cans to an aluminium re-cycling plant, you would get £214.


So based on the above statistics the best current investment advice is to drink heavily and re-cycle.


I got this in an email today and thought I'd share it with you all... sobering reading (ahem).

I vividly remember the homeless people in New York during the 80's pushing shopping carts full of empty tins around the city. Just to think they would be called entrepenuers today given the amount they can collect as opposed to the value of some big name companies. Go figure.
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PostSubject: Re: Nationalisation Watch / Govt. rethinking 3.5 billion bailout for the banks?   Wed Oct 01, 2008 8:22 pm

you gotta love labour's amendment to the credit bill to cap bank execs pay at the minister for finance's level.
there must be a few grumpy chief execs in dublin 2 & 4 right now!!!
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PostSubject: Re: Nationalisation Watch / Govt. rethinking 3.5 billion bailout for the banks?   Wed Oct 01, 2008 8:44 pm

The same minute inconsequential rubbish that is being spun here. If they start talking about CAB being sent to confiscate assets let us know. Who is that rich guy with the big stake in Anglo, he is being saved and everything is being gambled on a bluff
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PostSubject: Re: Nationalisation Watch / Govt. rethinking 3.5 billion bailout for the banks?   Wed Oct 01, 2008 8:47 pm

youngdan wrote:
The same minute inconsequential rubbish that is being spun here. If they start talking about CAB being sent to confiscate assets let us know. Who is that rich guy with the big stake in Anglo, he is being saved and everything is being gambled on a bluff

did the govt guarantee equity in banks?
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PostSubject: Re: Nationalisation Watch / Govt. rethinking 3.5 billion bailout for the banks?   Wed Oct 01, 2008 10:55 pm

Isn't that the crunch of the whole thing. If they are nationalising the banks why are the shares not gone to zero.

Why don't you ask the question

did his equity stake rise in value ?.

What is the point in discussing this if you can't see that the shares were going to zero without the action taken.
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PostSubject: Re: Nationalisation Watch / Govt. rethinking 3.5 billion bailout for the banks?   Wed Oct 01, 2008 11:31 pm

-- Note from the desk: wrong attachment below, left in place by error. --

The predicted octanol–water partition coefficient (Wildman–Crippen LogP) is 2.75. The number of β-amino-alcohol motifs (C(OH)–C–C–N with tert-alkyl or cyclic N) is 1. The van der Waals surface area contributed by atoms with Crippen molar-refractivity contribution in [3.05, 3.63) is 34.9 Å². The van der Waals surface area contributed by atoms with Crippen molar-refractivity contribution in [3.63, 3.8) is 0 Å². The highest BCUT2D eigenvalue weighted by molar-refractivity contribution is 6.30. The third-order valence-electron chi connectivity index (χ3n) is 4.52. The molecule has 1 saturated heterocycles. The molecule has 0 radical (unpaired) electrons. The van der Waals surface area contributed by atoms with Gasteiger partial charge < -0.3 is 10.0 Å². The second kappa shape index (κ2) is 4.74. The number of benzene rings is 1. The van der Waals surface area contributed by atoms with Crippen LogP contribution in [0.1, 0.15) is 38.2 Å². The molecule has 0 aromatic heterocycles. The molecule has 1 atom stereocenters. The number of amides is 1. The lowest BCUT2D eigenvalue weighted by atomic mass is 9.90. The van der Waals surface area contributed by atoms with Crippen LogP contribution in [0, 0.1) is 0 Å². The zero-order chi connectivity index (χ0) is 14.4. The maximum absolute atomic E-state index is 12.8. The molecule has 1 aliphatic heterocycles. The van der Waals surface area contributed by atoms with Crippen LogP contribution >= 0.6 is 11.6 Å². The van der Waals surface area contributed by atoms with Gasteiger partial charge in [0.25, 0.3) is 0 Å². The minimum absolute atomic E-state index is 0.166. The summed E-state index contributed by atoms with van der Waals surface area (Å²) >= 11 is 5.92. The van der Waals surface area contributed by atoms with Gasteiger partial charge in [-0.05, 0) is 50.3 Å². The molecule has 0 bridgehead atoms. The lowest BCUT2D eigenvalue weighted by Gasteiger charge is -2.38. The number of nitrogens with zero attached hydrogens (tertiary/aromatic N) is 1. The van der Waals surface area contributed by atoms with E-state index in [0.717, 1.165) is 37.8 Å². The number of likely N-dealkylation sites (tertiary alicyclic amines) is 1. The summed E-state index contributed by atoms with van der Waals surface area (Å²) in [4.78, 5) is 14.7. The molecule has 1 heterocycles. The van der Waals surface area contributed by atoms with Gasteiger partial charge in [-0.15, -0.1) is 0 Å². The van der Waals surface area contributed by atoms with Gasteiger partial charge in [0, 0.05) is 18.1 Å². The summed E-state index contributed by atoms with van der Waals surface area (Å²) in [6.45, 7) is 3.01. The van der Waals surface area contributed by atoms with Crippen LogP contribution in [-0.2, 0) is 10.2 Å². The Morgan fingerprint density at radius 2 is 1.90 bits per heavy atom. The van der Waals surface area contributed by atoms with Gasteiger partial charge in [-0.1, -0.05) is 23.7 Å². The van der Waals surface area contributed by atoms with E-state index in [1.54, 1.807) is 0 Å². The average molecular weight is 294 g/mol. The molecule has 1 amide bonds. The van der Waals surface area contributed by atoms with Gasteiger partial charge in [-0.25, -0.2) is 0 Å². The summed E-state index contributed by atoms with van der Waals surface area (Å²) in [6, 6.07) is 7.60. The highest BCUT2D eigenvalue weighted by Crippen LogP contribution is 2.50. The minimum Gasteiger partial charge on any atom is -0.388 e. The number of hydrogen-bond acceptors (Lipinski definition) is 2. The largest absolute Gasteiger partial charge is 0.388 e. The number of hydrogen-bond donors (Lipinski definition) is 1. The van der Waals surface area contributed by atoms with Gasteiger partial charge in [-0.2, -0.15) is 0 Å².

greetings sage of Quincy,hope you find yourself as well insulated from the fuckwittery that is pervading around the Capital Markets as you can .Lenihan has been sold a pup from the aluminum siding merchants.imho it is an illusory bauble that he is attempting to protect.Perhaps Bunreacht na hEireann can halt the panicky haste that is being spun around this velvet stroke?
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PostSubject: Re: Nationalisation Watch / Govt. rethinking 3.5 billion bailout for the banks?   Wed Oct 01, 2008 11:40 pm

Johnny Keogh wrote:
rockyracoon wrote:

On the positive side, the govt has all but stopped at run on Irish banks.* While the govt doesn't have to stump up one penny, the gauantee on a vast majority of liquid assets like bonds will stem any uncertainty about their risk. If the banks take time during the next two years to clean up their balance sheets by writing off the property developement loans, etc., with some recapture of capital, this plan might just work.

On the downside. If the banks take this as a sign to begin doing business as usual while rolling-over their under-performing or non-performing developer loans in the hope that they can get the real estate juggernaut rolling again and so bail out the developers, all hope is lost. My greatest fear, that the govt would find a way to prop up our highly over-inflated property and economy, will have been realised.

Is it just me or does this whole deal stink to high heaven?

We (Ireland) promise to cover (insure) all loans, deposits etc etc for the following financial institutions.

Would you swallow this? Its like a taxi driver walking into the New york Stock exchange on Wall Street and saying "I personally garauntee all deals made by Lehman brothers"

We make about €100 billion a year in taxes. After we pay our public services we have diddly squat. How on earth are we gonna cover any losses if our word is called upon.

thats essentially whats we are doing; giving our word to pony up. We have'nt a cent to pony up anyways. It looks brave, bold and a touch swash-buckley (is that a real word/.) but it really a gigantic poker bluff.

Cowen says that the banks have assets worth 500 billion and liabilities worth 400 billion. thats lovely, they obviously opened their books to him....

They did open their books, yeah?????

And these assets worth 500 billion; they woul'nt include loans on aproperty by any chance, would they???

This is last gasp saloon stuff. It has probably saved IL&P and Anglo Irish from going under but I wonder have they shown Cowan all the toxic stuff on the books?

Have they opened their books to the government? Its the only way we could contemplate insuring them.

I wouldn't argue wth a word of that JohnnyK. The Brians have outpaulsoned paulson. They learned the lesson from the US and did it overnight and committed themselves and us before publishing a Bill or going to the Dail.